Monday, September 14, 2020

Summer days drag their feet towards fall ~

Hunting the wild persimmons

Native persimmons ~ ripe when they fall from tree  
Dustin raves about their tastiness  
No persimmon on the ground escapes his teeth

One of a kind

Who knows?
A neat looking small wildflower

Youth has a way of perceiving life as forever.  It isn't, of course, but that optimism is a great feeling while it lasts.  Cervical degenerative discs, pinched nerve flare-ups, shoulder muscle spasms; there are days when being optimistic is like climbing a rock wall up the face of a mountain.

I recline outside today on my plush chaise lounge; a first this year.  Actually, it's a first ever.  There's a saying... better late than never... I know, there's also another saying... a day late and a dollar short.  I'm a model example of why these sayings are still in use in these modern times.

I'm having a little skirmish with a pint-sized spider who thinks it's his chaise lounge also.  I move him, he comes back to spin another web.  It's never ending.  Of course, I could just squish him, but that's not my style, so we co-exist with some trepidation.

Southern Bee Blossom with a fly, tree cricket, 
and what appears to be another 
type of crane fly

Second bloom on clematis after rains in late summer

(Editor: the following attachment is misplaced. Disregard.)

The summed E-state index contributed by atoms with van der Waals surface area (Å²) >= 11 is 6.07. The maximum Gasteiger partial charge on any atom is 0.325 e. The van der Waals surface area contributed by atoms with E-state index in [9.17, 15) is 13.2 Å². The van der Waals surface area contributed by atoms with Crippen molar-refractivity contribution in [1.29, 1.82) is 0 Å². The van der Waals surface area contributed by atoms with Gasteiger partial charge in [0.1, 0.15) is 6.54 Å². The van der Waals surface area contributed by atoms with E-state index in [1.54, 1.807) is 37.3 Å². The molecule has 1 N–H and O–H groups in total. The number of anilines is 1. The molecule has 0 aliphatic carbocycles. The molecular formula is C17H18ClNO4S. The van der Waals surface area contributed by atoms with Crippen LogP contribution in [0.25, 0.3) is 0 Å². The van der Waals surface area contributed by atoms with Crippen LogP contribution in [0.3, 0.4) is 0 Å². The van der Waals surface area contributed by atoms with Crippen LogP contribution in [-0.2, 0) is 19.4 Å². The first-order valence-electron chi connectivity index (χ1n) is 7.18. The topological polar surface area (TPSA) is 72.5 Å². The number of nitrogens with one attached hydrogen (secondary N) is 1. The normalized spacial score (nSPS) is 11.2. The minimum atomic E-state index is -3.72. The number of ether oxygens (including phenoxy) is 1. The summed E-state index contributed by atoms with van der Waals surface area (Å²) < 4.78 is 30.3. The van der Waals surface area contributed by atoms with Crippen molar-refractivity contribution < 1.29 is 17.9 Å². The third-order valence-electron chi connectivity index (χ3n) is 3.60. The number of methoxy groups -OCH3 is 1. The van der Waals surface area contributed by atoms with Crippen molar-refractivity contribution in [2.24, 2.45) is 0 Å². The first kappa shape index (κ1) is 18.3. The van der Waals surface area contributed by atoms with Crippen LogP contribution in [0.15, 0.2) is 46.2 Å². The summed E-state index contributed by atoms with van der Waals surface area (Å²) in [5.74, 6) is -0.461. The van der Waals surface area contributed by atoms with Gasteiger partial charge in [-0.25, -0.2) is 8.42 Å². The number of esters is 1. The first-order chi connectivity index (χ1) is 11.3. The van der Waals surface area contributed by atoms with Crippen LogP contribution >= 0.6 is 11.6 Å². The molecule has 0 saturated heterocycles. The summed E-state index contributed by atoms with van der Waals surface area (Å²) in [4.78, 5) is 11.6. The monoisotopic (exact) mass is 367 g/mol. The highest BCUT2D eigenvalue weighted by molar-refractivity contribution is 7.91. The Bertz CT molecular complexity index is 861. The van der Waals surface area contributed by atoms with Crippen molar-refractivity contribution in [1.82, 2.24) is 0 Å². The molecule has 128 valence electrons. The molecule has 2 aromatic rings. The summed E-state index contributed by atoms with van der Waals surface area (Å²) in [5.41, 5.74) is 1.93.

Beautyberry ripening

Sends runners out on top of ground
that root to ground at stem segments
creating nice trip hazards

Black Stink Bug (Proxys punctulatus) on spicebush

Winterthur viburnum berries 
turning from white to pink to blue

Crane fly (I think)

Natures artwork on a violet leaf

Porch plant
Maidenhair fern in 20" planter

The name of this blog has no rhyme or reason.  It was pulled out of thin air as I realized from the form being filled out, nameless blogs don't exist.  My bad.  It was the best I could cough up in ten seconds flat.  I've made fun of it more than once in my posts.

It's a play on words.  It doesn't make any sense, but you know how we humans love to give a word fifty shades of meanings.  Imperfection would fit me best today.  Oh, poo.....  Just checked the front bird bath, and six English sparrows are a dancing in the water while many others are pigging out at the feeder. 

It all began in spring with the next door neighbor hanging a large feeder overflowing with low quality seeds that drew in the English sparrows and starlings.  Upon discovering my feeder, they all made me the main attraction and my neighbor a backup.  Thanks, good neighbor.  We love you.

Spicebush swallowtail caterpillar
in its rolled leaf for protection. 

Liatris aspera 

Group of Hickory Tussock Moth caterpillars traveling across oak leaves 
at base of red oak tree.

Wasp mud nest on swamp hibiscus stem 

Purple leaf hopper - 1/4" long

Hickory Tussock Moth caterpillar munching on swamp hibiscus leaf

It's been near on five months of cicada songs with several different batches emerging out of the underground from late spring to now.  The last batch sings for mates until dusk has fallen into darkness.  I'm becoming quite adept at ignoring that eternal chatter of love to preserve what's left of my inner peace.